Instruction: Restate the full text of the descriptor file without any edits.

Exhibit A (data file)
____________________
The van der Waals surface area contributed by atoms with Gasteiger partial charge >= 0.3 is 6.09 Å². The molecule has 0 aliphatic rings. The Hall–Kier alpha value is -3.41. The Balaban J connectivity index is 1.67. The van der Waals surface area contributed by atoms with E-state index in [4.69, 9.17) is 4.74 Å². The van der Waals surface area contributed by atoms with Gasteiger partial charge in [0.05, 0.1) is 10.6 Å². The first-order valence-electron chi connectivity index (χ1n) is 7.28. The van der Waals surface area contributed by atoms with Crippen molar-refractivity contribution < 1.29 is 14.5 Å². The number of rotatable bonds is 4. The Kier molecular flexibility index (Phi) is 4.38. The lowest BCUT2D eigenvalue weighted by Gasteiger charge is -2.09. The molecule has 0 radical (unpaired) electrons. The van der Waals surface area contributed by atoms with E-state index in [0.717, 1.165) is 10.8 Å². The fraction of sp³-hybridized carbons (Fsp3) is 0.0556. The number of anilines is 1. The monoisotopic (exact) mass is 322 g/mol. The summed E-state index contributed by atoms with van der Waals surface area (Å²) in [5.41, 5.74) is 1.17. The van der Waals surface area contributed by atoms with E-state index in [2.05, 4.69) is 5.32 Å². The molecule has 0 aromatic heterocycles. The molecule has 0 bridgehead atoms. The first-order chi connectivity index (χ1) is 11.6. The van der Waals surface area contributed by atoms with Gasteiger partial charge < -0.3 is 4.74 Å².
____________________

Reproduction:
The van der Waals surface area contributed by atoms with Gasteiger partial charge >= 0.3 is 6.09 Å². The molecule has 0 aliphatic rings. The Hall–Kier alpha value is -3.41. The Balaban J connectivity index is 1.67. The van der Waals surface area contributed by atoms with E-state index in [4.69, 9.17) is 4.74 Å². The van der Waals surface area contributed by atoms with Gasteiger partial charge in [0.05, 0.1) is 10.6 Å². The first-order valence-electron chi connectivity index (χ1n) is 7.28. The van der Waals surface area contributed by atoms with Crippen molar-refractivity contribution < 1.29 is 14.5 Å². The number of rotatable bonds is 4. The Kier molecular flexibility index (Phi) is 4.38. The lowest BCUT2D eigenvalue weighted by Gasteiger charge is -2.09. The molecule has 0 radical (unpaired) electrons. The van der Waals surface area contributed by atoms with E-state index in [0.717, 1.165) is 10.8 Å². The fraction of sp³-hybridized carbons (Fsp3) is 0.0556. The number of anilines is 1. The monoisotopic (exact) mass is 322 g/mol. The summed E-state index contributed by atoms with van der Waals surface area (Å²) in [5.41, 5.74) is 1.17. The van der Waals surface area contributed by atoms with E-state index in [2.05, 4.69) is 5.32 Å². The molecule has 0 aromatic heterocycles. The molecule has 0 bridgehead atoms. The first-order chi connectivity index (χ1) is 11.6. The van der Waals surface area contributed by atoms with Gasteiger partial charge < -0.3 is 4.74 Å².